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Wireless Networking Hardware IT Technology

New Way to ID Invisible Intruders on Wireless LANs 122

Posted by Zonk
from the you-have-laboured-to-produce-a-biologic dept.
Bergkamp10 writes "Australia's University of Technology in Queensland has created a groundbreaking new system that can detect invisible intruders on wireless LANs. Wireless networks have been almost impossible to thoroughly secure as they possess no clearly defined boundaries, instead they are defined by the quality and strength of the receiving antenna. QUT Information Security Institute researcher Dr Jason Smith has invented a new system to detect eavesdropping on unencrypted networks or active hijackings of computer sessions when a legitimate user who is logged onto the network leaves the connection. Smith has created a series of monitoring techniques that when used together can detect both attackers and configuration mistakes in network devices."
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New Way to ID Invisible Intruders on Wireless LANs

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  • by faloi (738831) on Friday November 30, 2007 @10:00AM (#21531729)
    The description is, basically, they use the signal strength and round trip times of the signals to figure out if someone unauthorized is on your network. The downside is that, in large corporate wireless networks, I would think people tend to be pretty mobile and there won't be a reliable indicator that the odd signal from slightly too far away isn't just somebody who remembered one last thing on the way to their car. Smaller wireless networks aren't likely to care enough to spend the time it takes to tell.

    It's an interesting idea, but I have a hard time seeing it become widespread.
  • by cyriustek (851451) on Friday November 30, 2007 @10:05AM (#21531805)
    Whislt you have somewhat of a point, the odd occasion where one may forget something and try to access the LAN at his car is an outlier to the data set. If the system notices someone from that location connecting to the network, and can either force a new authentication event requiring a local cert, or can simply shut down the AP the external person is connecting to. (Preferably shutting it down.)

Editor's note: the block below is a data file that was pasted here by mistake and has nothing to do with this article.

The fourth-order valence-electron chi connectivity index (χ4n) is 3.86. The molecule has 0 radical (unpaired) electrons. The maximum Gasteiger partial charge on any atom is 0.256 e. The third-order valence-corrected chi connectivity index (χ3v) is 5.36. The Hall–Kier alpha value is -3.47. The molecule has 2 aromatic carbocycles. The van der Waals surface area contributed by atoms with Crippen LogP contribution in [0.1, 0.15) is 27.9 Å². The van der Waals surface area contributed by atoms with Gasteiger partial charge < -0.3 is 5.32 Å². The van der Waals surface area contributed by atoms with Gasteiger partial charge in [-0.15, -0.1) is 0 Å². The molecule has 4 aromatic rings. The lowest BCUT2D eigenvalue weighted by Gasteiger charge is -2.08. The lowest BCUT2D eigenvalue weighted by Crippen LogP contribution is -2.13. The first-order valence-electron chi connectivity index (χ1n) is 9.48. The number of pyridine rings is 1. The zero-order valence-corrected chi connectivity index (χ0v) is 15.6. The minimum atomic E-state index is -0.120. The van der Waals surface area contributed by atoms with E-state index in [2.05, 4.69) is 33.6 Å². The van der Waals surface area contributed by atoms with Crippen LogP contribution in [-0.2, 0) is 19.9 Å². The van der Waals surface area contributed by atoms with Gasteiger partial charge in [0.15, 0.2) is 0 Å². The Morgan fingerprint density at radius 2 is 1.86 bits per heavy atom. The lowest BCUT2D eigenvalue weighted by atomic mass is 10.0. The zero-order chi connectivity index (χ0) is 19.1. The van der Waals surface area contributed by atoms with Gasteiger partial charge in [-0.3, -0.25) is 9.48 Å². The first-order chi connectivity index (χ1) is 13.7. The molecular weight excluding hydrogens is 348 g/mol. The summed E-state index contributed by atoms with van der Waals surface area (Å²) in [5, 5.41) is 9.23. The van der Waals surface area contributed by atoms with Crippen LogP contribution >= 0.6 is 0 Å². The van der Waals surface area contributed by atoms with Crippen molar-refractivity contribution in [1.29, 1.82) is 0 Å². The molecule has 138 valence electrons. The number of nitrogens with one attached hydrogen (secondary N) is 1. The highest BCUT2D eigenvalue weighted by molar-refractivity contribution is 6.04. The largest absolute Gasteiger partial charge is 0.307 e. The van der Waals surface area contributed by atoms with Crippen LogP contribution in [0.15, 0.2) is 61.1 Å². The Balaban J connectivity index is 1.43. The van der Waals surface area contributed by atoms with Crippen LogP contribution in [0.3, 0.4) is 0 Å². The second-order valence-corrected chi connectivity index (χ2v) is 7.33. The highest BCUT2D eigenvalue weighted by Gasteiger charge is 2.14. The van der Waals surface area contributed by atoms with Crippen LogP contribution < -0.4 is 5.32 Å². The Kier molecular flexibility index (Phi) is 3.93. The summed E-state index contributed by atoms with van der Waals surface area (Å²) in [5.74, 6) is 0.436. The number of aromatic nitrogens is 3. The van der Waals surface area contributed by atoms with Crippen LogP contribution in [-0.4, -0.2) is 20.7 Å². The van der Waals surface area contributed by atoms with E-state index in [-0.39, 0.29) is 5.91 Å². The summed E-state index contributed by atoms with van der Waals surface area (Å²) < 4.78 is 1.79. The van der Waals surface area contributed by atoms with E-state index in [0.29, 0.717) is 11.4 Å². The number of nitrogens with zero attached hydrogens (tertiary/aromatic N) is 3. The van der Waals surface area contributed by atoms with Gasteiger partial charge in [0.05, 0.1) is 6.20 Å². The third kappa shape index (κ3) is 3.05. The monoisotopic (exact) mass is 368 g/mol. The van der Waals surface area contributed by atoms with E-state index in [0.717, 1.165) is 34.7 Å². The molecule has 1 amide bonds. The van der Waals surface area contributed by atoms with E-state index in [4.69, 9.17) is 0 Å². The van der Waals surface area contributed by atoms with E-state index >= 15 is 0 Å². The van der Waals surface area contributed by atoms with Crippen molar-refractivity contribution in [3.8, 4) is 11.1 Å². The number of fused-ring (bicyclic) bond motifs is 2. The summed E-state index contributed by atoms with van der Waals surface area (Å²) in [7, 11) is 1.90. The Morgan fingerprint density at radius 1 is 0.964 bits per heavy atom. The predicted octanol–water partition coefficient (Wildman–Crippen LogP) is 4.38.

As an aside, the company can also have a policy explicitly forbidding access from the parking lot. If what they had to do is so important, they can either go into the building, or wait until they are home and use their VPN connection.

  • by Anonymous Coward on Friday November 30, 2007 @10:06AM (#21531813)
    Yeah, right, detect eavesdropping. Any other snake oil you want to sell?
  • by Silver Sloth (770927) on Friday November 30, 2007 @10:13AM (#21531899)

    But leave the router open, wouldya?
    No, I won't.

    I don't wan't anyone not authorised by me on my network. I see no reason why I 'ought to be required to provide this service to all listeners'. Sorry, my network, my rules.
  • by computerchimp (994187) on Friday November 30, 2007 @10:42AM (#21532241)
    1) hopping from one router to another is detected via traditional means
    2) higher than average roundtrip times are noticed via traditional means
    3) signal is triangulated via traditional means to put a location on a suspected signal.

    A new but an obvious proceedure that someone has decided to put to paper and product. It is a nice product to notice but this is about as ground breaking as peanut butter and chocolate.

    CC
  • by X0563511 (793323) on Friday November 30, 2007 @10:54AM (#21532411) Homepage Journal
    What I love is that (the summary at least) article states you can use this to see if someone is monitoring your network.

    Excuse me? How in the hells would you tell of someone was passively reading incoming radio waves? Isn't that the point of active vs passive radar systems, for instance? You can't!
  • by cbiltcliffe (186293) on Friday November 30, 2007 @11:03AM (#21532515) Homepage Journal

    and I regularly monitor my network using ordinary means (logs, IDS, etc.) and I haven't seen any evidence of intruders, invisible or otherwise. I suppose this is one more thing I could add to my arsenal, but how many with security turned on really have trouble with this?